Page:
Searching for Teddy Roosevelt 2.0
Political legends are made in times like these.
Every period of upheaval needs a transformational leader. Witness George Washington and the revolutionary generation; Abraham Lincoln and the fight for a nation's soul; John F. Kennedy and his Greatest Generation. We're living in an era of brutal transition not unlike the turn of the last century, when Teddy Roosevelt and fellow Progressive reformers helped lead an anxious nation from the agriculture era to the industrial age.
Will the emerging info-tech era merit a great transitional leader - a TR 2.0?
Bill Clinton astutely saw his potential to be a modern-day Teddy Roosevelt, the president who led Americans across the "bridge to the 21st century." But he was ahead of his time; the vast economic and cultural shift had barely begun during his tenure. To note just one example, the Internet had just 130 sites when Clinton took office and there were virtually no blogs the year he left.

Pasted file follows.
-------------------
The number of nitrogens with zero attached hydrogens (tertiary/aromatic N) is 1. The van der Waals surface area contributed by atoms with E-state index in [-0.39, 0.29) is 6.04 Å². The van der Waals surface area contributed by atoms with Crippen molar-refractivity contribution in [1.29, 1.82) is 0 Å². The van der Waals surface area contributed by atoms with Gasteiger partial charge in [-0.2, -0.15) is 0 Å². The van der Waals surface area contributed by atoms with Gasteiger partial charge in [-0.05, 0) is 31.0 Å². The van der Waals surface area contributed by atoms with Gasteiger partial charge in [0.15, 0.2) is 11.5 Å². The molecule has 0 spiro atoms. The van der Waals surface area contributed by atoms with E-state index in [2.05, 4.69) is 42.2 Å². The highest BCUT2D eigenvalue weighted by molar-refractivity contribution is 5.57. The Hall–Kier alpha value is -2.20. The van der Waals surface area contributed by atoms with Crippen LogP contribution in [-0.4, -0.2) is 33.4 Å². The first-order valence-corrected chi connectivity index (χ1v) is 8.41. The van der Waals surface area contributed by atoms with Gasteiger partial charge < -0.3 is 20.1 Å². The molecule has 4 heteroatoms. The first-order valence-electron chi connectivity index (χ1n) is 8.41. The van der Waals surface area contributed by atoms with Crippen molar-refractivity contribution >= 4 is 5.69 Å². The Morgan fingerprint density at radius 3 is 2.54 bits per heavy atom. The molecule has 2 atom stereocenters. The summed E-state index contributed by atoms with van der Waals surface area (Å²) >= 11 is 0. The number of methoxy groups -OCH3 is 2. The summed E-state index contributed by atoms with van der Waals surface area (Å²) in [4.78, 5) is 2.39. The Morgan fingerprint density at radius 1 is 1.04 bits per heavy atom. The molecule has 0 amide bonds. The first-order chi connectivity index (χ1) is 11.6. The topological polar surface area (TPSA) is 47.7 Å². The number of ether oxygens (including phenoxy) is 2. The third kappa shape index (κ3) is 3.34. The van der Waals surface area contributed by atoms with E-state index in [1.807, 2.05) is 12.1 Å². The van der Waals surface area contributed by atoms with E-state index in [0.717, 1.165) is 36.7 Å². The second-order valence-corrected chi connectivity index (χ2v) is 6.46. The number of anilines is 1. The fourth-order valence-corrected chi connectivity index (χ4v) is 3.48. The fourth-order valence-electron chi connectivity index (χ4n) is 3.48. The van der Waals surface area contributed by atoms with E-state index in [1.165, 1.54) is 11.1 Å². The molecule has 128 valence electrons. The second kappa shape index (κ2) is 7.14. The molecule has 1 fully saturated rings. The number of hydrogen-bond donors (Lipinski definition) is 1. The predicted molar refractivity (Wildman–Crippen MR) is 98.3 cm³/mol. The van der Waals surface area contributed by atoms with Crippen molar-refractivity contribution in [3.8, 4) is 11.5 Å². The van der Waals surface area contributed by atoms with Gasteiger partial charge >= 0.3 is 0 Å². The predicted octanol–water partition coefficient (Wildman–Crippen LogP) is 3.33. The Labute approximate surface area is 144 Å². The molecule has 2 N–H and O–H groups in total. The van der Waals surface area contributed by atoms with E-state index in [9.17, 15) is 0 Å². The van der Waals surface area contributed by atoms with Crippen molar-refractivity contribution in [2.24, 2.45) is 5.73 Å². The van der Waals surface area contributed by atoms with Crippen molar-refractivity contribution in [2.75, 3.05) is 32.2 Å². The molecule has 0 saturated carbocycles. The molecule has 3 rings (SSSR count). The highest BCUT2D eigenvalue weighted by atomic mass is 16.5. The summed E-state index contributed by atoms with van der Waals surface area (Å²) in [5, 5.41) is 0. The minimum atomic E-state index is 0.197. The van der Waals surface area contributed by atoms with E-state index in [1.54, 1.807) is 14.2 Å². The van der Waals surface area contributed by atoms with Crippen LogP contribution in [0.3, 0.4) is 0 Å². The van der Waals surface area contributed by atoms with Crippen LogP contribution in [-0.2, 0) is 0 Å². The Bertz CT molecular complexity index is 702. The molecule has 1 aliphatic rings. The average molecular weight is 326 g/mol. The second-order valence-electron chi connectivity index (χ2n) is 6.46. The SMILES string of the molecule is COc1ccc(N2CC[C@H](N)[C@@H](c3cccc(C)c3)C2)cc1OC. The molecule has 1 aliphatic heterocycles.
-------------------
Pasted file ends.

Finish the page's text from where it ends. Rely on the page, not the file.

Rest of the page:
The election of his wife, Sen. Hillary Rodham Clinton, would effectively be a third Clinton term - a chance to be the transitional leader that her husband could not be.
Sen. Clinton would be the nation's first female president, a milestone that turn-of-the-century suffragettes dared not imagine. Barack Obama would be the nation's first black president, another fitting milestone.
Beyond mere "first"-ness, Obama and GOP nominee-in-waiting John McCain possess qualities that fit the times - and distinguish them from their rivals. Both cross party lines to solve tough problems. They are relatively candid and authentic. They're not afraid to challenge the status quo. And, like Roosevelt, they ask Americans to serve causes greater than self interest.
"Change will not come if we wait for some other person or if we wait for some other time," Obama tells supporters. "We are the ones we've been waiting for. We are the change that we seek."
History tells us that we, the people, are the source of change. The question is, who will lead us through it?